2 June 2017
23 years post-apartheid, South Africa needs to be radical about land reform
FMF’s Khaya Lam provides blueprint
Radical economic transformation (RET) means exactly that – a radically different approach to policy. President Zuma puts land reform high on the RET agenda, yet government land policies maintain apartheid era thinking and prevent the real social and radical change required in urban and rural land ownership. For over 40 years the Free Market Foundation (FMF) has championed the cause of converting the various forms of Apartheid title found in the townships to full, unambiguous ownership for the current tenants. In Ngwathe, Sarah Baartman municipalities and others the FMF has succeeded in bringing about radical change in the lives of thousands of now-property owners. On May 24, the Atlas Network awarded its prestigious Africa Liberty Award to the FMF in recognition of the FMF’s role in facilitating radical transformation in the economic prospects of South Africa’s poorest citizens and bringing about social transformation by restoring human dignity through home ownership.
The 1913 Natives Land Act prohibited black South Africans from owning land in so-called ‘white areas’ – restricting the question of land ownership entirely to the ethnic authorities in the reserves, later known as homelands. Black people in the cities thus lived as tenants on property owned by the local municipality, which developed into what we know today as ‘townships’. Not much has changed.
According to FMF director Jasson Urbach, “The Khaya Lam Project is a living example of a fundamental truth expressed by *Sir John Templeton who said that property rights are essential for human rights.” Urbach continued, “This project is about unlocking the freedom that has been denied to black South Africans for over a century.”
Government’s Reconstruction and Development Plan (RDP) homes scheme has been a success in delivering roofs over citizens’ heads. However the unwillingness to give the urban poor property rights still remains in that the “owners” of RDP homes are bound by ‘pre-emptive clauses’ that prohibit them from selling their property for eight years. At the end of this period owners can only sell the RDP home back to government. This is not real ownership – it is a continuation of paternalistic Apartheid thinking.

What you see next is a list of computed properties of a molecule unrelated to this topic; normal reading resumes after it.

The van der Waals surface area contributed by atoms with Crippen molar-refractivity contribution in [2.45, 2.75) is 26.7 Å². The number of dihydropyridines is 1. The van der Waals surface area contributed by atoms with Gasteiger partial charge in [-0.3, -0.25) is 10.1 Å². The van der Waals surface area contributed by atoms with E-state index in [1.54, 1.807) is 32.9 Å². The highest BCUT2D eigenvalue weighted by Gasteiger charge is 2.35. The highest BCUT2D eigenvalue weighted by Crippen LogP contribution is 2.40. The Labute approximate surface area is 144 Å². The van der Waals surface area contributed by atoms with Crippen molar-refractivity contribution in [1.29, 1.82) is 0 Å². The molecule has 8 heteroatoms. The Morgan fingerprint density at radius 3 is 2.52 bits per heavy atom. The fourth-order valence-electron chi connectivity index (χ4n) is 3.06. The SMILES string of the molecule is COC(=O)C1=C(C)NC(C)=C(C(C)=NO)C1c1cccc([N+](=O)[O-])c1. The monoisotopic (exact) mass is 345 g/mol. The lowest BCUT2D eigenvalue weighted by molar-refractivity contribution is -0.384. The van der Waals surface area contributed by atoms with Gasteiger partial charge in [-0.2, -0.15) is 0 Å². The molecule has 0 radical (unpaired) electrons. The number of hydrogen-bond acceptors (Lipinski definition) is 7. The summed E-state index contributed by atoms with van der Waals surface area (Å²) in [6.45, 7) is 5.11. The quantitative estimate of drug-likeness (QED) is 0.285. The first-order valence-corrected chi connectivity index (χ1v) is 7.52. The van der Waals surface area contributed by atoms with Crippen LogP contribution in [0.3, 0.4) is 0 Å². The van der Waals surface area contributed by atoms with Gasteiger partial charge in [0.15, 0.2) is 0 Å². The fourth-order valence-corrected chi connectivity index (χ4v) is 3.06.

Restitution of land expropriated during the Apartheid era must be speeded up and finality achieved. Free market economist Murray Rothbard wrote in The Ethics of Liberty that, where property has been acquired illegitimately such as through expropriation without the consent of the owner, that property must be returned to the owner. Government’s policy of redistribution – rather than restitution – of privately owned land amounts to the same kind of land theft perpetrated by the Apartheid regime.
The post-Apartheid land restitution process has been neglected and abused, with government now resorting to emotional blackmail to persuade people into taking back the land, rather than choose compensation, as is the right of any property owner. Government’s goal should be the restoration of property rights – not forcing modern South Africans to become farmers.
Also, the apartheid rural land law must be finally abolished. The Subdivision of Agricultural Land Act is a relic from the past and has meant that small-scale and subsistence farmers cannot easily acquire land. The Act must be repealed.
These measures would deliver radical economic transformation in land reform and in the lives of millions of citizens.
* Sir John Templeton (1912–2008) was a British investor, philanthropist, and classical liberal who believed in free enterprise, individual freedom, and property rights.
Note to the Editor
This media release is 6 in a series of 10 in which the Free Market Foundation (FMF) will provide alternatives to the various policy discussion planks of the African National Congress’ 2017 National Policy Conference.
Previous media releases in this series:
1. ANC Conference must adopt real radical economic transformation – not more of the same paternal statism
2. ANC Conference must reject ICT White Paper and Hate Speech Bill for South Africa to drop Apartheidesque communications policy
3. Radical economic transformation means South Africans keep and control their own money
4a. For radical economic transformation in energy, adopt the 1998 White Paper
4b. Yes – introduce radical economic transformation in labour policy and help 9 million unemployed
5. “Amandla! Awethu!” means power to the people, not government – it’s time to decentralise!
You can access more in-depth documentation regarding the above on the FMF’s website:
Submission to the High Level Panel: Land Reform
Property rights our most important fight in South Africa
Land reform: restitution, not redistribution, is the proper vehicle
Government land is central to land reform
Why RDP housing is keeping people poor
The FMF will be hosting a media briefing on 21 June 2017, which will provide an overview of the FMF’s alternatives as well as our vision for Radical Economic Transformation.